The Rumshock Veterans Foundation has announced the recipient of its 2021 Scholarship: Matthew Grogan, a senior at Valley Central High School in Montgomery, NY, who has written about a family military member who helped create the foundation of who that student is today. 

Matthew Aloysius Grogan is a high school senior and an Eagle Scout from Troop 31 in Montgomery NY. He wrote about his grandfather, Aloysius Grogan, who was a Staff Sergeant in the U.S. Army while he served in combat during the Korean War.

Mr. Aloysius Grogan emigrated to America in 1949 and signed his selective service paperwork in Ireland prior to leaving. After being claimed by his uncle upon his arrival in the United States, he found employment with the local A&P grocery store. In 1950, he was called into service by his new country and was sent to Fort Dix for basic training. He would jokingly say that he saw the Golden Gate Bridge once, from underneath, on the day he was on the transport ship leaving for Korea.

He would serve in Korea from 1950 to 1952 and then another four years in the Army Reserves before being granted an Honorable Discharged in 1956. We know very little of SSgt. Grogan’s time in combat, however, because he never spoke about it. He only spoke of the good things in the service, having a Coca-Cola with a friend, baseball games that were played, and how his faith saw him through while he was running to and from the foxholes. SSgt. Grogan believed that he was blessed and lucky; he was to become an American citizen seven months after he returned from combat. When asked about his service he would say, “I made a deal with America. If she would take me in, I would defend Her!” This taught Matthew to be loyal to those whom he has made promises to.

Most, if not all, of the information his family knows about his grandfather’s service comes from others, not directly from his grandfather. We know that he crossed the Korean 38th parallel twice from a picture that he sent his sister. We know that he was missing in action and presumed dead from a letter that was sent to his father in Ireland. A letter both from the U. S. Army and one from his father,  both stating that he was very much alive, lifted the veil of grief from his parent’s faces.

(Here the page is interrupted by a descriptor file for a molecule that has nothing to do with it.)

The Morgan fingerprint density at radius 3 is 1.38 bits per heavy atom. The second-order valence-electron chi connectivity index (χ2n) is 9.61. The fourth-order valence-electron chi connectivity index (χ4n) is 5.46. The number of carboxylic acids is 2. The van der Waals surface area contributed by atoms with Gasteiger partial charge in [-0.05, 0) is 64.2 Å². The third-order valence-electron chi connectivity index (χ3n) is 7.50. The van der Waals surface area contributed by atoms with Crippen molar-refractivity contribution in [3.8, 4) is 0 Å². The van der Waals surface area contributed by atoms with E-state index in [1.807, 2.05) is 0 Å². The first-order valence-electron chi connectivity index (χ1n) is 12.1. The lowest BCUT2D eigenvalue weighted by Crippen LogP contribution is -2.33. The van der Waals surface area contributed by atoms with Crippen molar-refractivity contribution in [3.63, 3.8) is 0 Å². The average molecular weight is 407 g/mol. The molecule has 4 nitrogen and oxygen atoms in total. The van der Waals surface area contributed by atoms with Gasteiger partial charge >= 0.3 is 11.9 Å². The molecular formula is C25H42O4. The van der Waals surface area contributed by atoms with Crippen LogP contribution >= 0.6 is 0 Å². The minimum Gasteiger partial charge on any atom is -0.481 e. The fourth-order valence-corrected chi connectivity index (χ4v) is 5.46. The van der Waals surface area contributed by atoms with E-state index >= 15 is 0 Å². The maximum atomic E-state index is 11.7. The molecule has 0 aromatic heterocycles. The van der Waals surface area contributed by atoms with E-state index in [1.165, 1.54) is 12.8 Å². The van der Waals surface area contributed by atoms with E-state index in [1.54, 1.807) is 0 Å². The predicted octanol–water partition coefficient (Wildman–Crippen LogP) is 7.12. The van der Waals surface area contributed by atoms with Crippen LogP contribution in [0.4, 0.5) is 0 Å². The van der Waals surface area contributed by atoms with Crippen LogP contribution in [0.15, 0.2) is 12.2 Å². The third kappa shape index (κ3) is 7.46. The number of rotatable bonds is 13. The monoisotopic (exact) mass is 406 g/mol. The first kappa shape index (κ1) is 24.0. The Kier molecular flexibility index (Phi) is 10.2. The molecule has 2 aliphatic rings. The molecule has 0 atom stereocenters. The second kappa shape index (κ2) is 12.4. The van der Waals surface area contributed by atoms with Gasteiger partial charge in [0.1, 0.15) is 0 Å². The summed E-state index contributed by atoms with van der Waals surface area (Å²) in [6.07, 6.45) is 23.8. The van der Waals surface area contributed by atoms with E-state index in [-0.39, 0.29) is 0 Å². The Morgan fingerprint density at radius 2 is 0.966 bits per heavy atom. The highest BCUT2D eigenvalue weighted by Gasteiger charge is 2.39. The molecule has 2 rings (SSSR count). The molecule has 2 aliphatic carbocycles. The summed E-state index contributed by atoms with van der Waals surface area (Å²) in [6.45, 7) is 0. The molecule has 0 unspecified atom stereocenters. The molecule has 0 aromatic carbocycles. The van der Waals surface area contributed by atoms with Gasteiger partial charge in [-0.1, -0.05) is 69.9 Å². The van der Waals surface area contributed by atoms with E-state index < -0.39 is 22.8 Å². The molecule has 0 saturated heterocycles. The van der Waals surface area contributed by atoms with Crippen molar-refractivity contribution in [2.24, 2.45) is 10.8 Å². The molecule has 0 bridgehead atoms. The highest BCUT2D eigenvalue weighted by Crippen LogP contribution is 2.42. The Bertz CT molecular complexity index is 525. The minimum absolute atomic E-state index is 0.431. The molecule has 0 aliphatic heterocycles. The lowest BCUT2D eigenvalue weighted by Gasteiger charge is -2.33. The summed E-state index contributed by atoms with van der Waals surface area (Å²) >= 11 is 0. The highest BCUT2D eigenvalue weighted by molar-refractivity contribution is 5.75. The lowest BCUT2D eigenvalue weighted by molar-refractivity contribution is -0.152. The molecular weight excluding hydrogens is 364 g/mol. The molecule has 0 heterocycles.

During the time between the two letters, there were several births in his family and many of the male children were named Aloysius, in his memory. Thankfully, he was alive and those who bear his name are very proud of his service. This taught Matthew to have humility in his actions. After he returned home, he met and married the love of his life, Bridie. He traded his military boots for construction boots and with a steady job and beautiful wife, they began their new life together which would include raising ten children.

Early in their marriage, Bridie would have to calm Aloysius from his night terrors, she said. For the first two years of their marriage he ran from the Koreans every night in his nightmares. Was this from when he was MIA? We don’t know and will never know because he took all of this to the grave with him. It wasn’t until the children started to arrive that the war seemed to subside in him. He put it away somewhere in his heart and mind and tried to become the man he was prior to Korea. This taught Matthew perseverance and courage.